Something that is often discussed in weekly DFS theory and strategy is the “story” your lineup tells. Basically, the idea is to think about what the recap of the day would have to be for each particular lineup to have been the “right” combination of players that gets you to a first-place finish on that slate. As Hilow and Mike discussed on his pod a few weeks ago, these “if-then” statements can be extremely valuable thought exercises and help us see things in a different light than our competition.
At every selection in a draft, there are a variety of reasonable options available, and whatever choice you make also implies some things about the other players you passed on. Similar to price point or positional pivots on a regular DFS slate, we want to be aware of the scenario where your picks are “right.” Everyone understands team stacks, and most of the industry is focusing on late-season correlations and balancing exposures, but very few are actively trying to leverage the decisions made for a particular roster with their later-round picks by using these indirect correlations.
Contest: Puppy 3
Draft Date: August 7th
Round 1, 1.07: Stefon Diggs, WR, BUF – As Mike Johnson recently stated, “Any player with a first-round ADP has a ton to like about their season. The important part is understanding what this selection means for how I will attack the rest of the draft.” This pick is a major bet on a resurgent Diggs season and underperformances of the aging studs around him.
Round 2, 2.06: Saquon Barkley, RB, NYG – After a run on RBs to start the 2nd round, my main decision point here came down to two of the three elite RBs left, Saquon & Aaron Jones (Kamara had already jumped a full round-up by this point in the Puppy 3). I went with the younger player with higher expected usage.
Round 3: Josh Allen, QB, BUF – At this point, nearly identical to Mike Johnson’s Storyboard draft, taking Stefon Diggs 1.07 & Allen 3.06 is first taking the stance that Diggs will return to top-3 WR form in the post-Sanders/Beasley BUF era, and second that Allen will remain a top-3 QB for Diggs to have that happen. I generally prefer to wait on QB a little longer with how much upside some of them currently offer at respective ADPs, but this allowed me to lock up the QB1 of my “story” while only sacrificing one player I was especially upset to lose out on at the spot (Kyle Pitts).
Round 4: Gabe Davis, WR, BUF – Taking Davis here as the double-stack with Diggs/Allen is a bet on Diggs & Davis absorbing most of the volume left over from the Sanders & Beasley departures. This furthers my bet on Allen as QB1, gives me access to the two highest volume players on what I’m betting on as a top league offense, and provides me with multiple avenues to success in the playoffs in the event that each has big games (a la Chase & Higgins of 2021). Players available that closely followed my pick all have ongoing concerns and lack clear leverage points within my current story.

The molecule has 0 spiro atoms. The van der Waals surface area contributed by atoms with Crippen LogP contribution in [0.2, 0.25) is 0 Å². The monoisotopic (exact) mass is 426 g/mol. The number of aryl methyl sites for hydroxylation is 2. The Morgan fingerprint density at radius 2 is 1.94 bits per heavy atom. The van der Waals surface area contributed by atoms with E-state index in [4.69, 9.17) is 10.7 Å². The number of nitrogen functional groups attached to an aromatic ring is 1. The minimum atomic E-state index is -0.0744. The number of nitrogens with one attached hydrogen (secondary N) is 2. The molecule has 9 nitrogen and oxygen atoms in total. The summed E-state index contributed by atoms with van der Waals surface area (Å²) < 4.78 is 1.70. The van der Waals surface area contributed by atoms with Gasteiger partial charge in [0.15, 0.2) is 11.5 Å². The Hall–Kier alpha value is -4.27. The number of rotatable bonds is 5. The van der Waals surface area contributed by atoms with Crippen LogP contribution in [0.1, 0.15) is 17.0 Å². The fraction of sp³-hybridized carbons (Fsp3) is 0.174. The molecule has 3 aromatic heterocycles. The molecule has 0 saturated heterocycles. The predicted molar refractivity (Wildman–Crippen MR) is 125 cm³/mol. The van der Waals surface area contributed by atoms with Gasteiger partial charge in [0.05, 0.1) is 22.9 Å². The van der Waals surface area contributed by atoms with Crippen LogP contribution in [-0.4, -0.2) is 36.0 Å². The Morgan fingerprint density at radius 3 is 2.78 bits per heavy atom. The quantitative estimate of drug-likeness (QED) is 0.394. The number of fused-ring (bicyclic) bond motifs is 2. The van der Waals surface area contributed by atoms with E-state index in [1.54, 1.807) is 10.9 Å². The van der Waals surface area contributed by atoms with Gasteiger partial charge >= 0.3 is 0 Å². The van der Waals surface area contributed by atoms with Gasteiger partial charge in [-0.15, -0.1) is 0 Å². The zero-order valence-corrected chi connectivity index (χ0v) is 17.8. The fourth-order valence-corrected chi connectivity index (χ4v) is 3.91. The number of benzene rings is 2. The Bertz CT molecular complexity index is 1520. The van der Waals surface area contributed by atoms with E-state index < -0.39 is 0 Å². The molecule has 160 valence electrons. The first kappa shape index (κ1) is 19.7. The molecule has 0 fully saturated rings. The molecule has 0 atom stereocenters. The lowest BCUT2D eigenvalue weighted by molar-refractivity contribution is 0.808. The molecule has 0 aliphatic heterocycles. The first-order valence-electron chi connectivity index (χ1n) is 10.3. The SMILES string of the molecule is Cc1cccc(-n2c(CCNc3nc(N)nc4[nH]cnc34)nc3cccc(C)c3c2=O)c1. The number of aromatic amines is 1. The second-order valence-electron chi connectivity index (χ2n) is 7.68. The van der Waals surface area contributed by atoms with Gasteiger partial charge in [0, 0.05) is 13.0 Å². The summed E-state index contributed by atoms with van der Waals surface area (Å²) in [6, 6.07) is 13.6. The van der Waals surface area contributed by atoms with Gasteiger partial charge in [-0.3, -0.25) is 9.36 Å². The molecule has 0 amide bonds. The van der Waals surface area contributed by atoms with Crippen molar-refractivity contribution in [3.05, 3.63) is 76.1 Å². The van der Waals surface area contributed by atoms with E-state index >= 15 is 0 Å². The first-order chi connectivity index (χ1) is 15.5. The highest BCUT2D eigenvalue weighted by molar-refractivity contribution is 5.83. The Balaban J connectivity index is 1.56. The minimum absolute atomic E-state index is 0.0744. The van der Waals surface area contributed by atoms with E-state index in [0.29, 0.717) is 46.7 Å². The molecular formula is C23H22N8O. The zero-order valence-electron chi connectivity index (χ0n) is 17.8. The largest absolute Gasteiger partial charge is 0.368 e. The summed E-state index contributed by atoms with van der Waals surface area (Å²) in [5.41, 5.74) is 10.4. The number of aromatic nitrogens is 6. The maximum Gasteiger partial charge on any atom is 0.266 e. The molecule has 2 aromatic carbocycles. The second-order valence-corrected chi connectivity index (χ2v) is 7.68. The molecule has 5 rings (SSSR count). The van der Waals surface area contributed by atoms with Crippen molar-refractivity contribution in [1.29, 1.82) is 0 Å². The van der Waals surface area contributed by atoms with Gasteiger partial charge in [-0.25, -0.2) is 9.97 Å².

Round 5: Rashod Bateman, WR, BAL – Earlier, I passed on Mark Andrews when selecting Barkley, and this selection says that Bateman is the biggest beneficiary of the Marquise Brown departure and lack of proven receiving talent around him. Andrews averaged nearly 30 yds/g more with Tyler Huntley than Lamar Jackson, and Brown was one of the more productive NFL receivers to start 2021 while Bateman was out. Chris Godwin still has injury performance/timetable concerns, and like Bateman, Michael Thomas also plays in a run-heavy offense except with more receiving talent around him. Bateman’s ADP has also been more stagnant than some of those around him, as selecting Thomas there would lose value against other Puppy 3 rosters who were able to draft him much later. This story is betting on Rashod Bateman taking a big second-year leap to become one of the most productive fantasy receivers in football.
Round 6: Adam Thielen, WR, MIN – Thanks to a consistently secure red zone role, Thielen has provided a good balance between floor and ceiling in his Vikings career. Compared to the other receivers in this range, his offense projects as the most productive through the air and potentially the highest volume under the new HC. With the potential of some of Diggs’s or Davis’s biggest weeks to come at the expense of the other, Thielen’s steadiness mixed with spiked week potential fits in nicely. The next team already had Dalvin Cook, so it prevented them from locking up two-thirds of this offense’s big 3. Thielen provides even more indirect leverage given that Diggs & Barkley have similar ADPs to Jefferson & Cook at the same positions. MIN also faces Barkley’s Giants in W16 to provide some extra correlation.
Round 7: Deandre Hopkins, WR, ARI – Knowing Hopkins carries a six-game ban to start the year obviously means his overall ceiling is capped, but compared to the other players available here, his amount of projected “usable” weeks falls in the same range. This roster’s current WR depth is more prepared to handle an absence from Hopkins early on. After I passed on Conner for Allen in R3, the team drafting next ended up taking both Conner & Marquise Brown, so taking Hopkins also prevented them from acquiring all three of ARI’s top skill players. Not being the biggest fan of the highest RBs on the board, I felt more confident about the RB options I would potentially have with my next pick. With Bateman & Hopkins more likely to find themselves on Lamar & Kyler rosters, this adds another unique combination to a Josh Allen team.
Round 8: Chase Edmonds, RB, MIA –